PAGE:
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CT Black and Puerto Rican Caucus responds to community concerns on housing, economic opportunity

FILE, July, 2023: (From left) Gilbert Winn, CEO of WinnCompanies, invites participants to join in a groundbreaking ceremony including Seila Mosquera-Bruno, CT DOH Commissioner and Suzanne Piacentini, CT HUD Field Office Director. The event marked the start of a $55 million project to develop the Landers, Frary & Clark factories into a 154-unit apartment and affordable housing community.
Abigail Brone
/
Connecticut Public
FILE, July, 2023: (From left) Gilbert Winn, CEO of WinnCompanies, invites participants to join in a groundbreaking ceremony including Seila Mosquera-Bruno, CT DOH Commissioner and Suzanne Piacentini, CT HUD Field Office Director. The event marked the start of a $55 million project to develop the Landers, Frary & Clark factories into a 154-unit apartment and affordable housing community.

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The Hispanic community in Connecticut urgently called for legislative action on housing, health, education, and economic advancement. Their plea emerged during the recent meeting hosted by the Black and Puerto Rican Caucus of the Connecticut General Assembly, fostering discussions on crucial needs within Black and Hispanic communities.

The session lasted hours and called the attention of hundreds of public members to ensure their needs were being heard and represented. The session was transmitted online through social media and Zoom.

State Housing Commissioner Seila Mosquera-Bruno said she is prioritizing housing for individuals with incomes from 30% to 80% of the state's median. Over 5,000 units are in progress across the state, targeting a family of four with an income between $18,000 and $60,000 annually. In New Haven, work is pending electrical completion. Developers paused, awaiting city discussions for resolution, Mosquera said.

State Rep. Robyn Porter, D-New Haven, emphasized that the priority should be for people who are experiencing gentrification.

“They are literally being forced out because they can't afford what we're calling ‘affordable housing’ for people that are really low income, and working two and three jobs to make ends meet and to do all the other things that they have to do to support themselves and families,” Porter said.

Economic and Community Development Commissioner Daniel O'Keefe emphasized investing in inner cities for revitalization and education.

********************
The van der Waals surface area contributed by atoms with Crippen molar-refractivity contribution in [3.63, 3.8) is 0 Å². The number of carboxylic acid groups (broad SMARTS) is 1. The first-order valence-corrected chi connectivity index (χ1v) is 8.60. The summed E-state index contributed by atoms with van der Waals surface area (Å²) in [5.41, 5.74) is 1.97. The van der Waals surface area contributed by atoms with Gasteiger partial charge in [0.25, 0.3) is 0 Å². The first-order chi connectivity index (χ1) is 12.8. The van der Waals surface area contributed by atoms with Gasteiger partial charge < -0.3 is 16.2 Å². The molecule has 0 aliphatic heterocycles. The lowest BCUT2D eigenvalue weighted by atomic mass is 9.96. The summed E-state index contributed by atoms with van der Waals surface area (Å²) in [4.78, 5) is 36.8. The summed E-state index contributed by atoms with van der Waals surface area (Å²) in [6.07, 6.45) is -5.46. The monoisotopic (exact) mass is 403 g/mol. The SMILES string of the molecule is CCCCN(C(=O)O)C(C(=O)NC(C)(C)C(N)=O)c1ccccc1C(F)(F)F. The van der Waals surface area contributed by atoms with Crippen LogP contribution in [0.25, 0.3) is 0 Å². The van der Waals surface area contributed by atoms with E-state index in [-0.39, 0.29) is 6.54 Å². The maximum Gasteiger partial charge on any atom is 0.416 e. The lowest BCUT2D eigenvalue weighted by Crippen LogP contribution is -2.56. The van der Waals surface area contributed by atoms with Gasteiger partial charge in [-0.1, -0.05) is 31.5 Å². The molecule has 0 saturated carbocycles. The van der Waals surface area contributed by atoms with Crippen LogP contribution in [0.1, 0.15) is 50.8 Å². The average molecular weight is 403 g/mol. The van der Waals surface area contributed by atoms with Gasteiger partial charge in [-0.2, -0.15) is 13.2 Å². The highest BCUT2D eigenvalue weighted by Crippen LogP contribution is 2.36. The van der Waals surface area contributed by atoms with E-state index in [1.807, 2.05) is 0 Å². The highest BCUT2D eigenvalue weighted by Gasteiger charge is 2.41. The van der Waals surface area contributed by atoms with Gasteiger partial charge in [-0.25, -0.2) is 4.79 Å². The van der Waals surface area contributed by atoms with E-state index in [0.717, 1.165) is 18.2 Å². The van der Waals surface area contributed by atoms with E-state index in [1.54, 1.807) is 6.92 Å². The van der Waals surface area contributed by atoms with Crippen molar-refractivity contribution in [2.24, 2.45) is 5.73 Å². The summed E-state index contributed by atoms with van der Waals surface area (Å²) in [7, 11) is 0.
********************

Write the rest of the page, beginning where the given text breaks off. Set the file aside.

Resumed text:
“I just think it's incredibly important to make sure that we have the flexibility in our workforce to make sure that those who are interested in some of these new-generation industries have the educational backbone, the educational underpinning, the educational opportunities available to them,” O’Keefe said.

State Sen. Patricia Billie Miller, D-Stamford, chairwoman of the Black and Puerto Rican Caucus, advises that the state’s economic development department should prioritize reviewing programs that equally benefit Black and Hispanic communities, as these are often overlooked.

“I would like you to go back to the drawing board and really look at your programs that benefit Black and Hispanic communities,” Miller said. “The reason we exist is because the communities we represent are usually excluded.”

The Hispanic community will continue with its agenda with the Latino and Puerto Rican Summit on Saturday, Jan. 20, in Hartford.

Maricarmen Cajahuaringa is a journalist with extensive experience in Latino communities' politics, social issues, and culture. She founded Boceto Media, a digital Spanish-language newspaper based in Connecticut. Maricarmen holds a Bachelor's in Social Work from Springfield College, and a Master's in Journalism and Media Production from Sacred Heart University. As a reporter for Connecticut Public, she is dedicated to delivering accurate and informative coverage of the Hispanic/Latino population in the region. Maricarmen is an experienced and passionate journalist who strives to bring a voice to the stories of her community.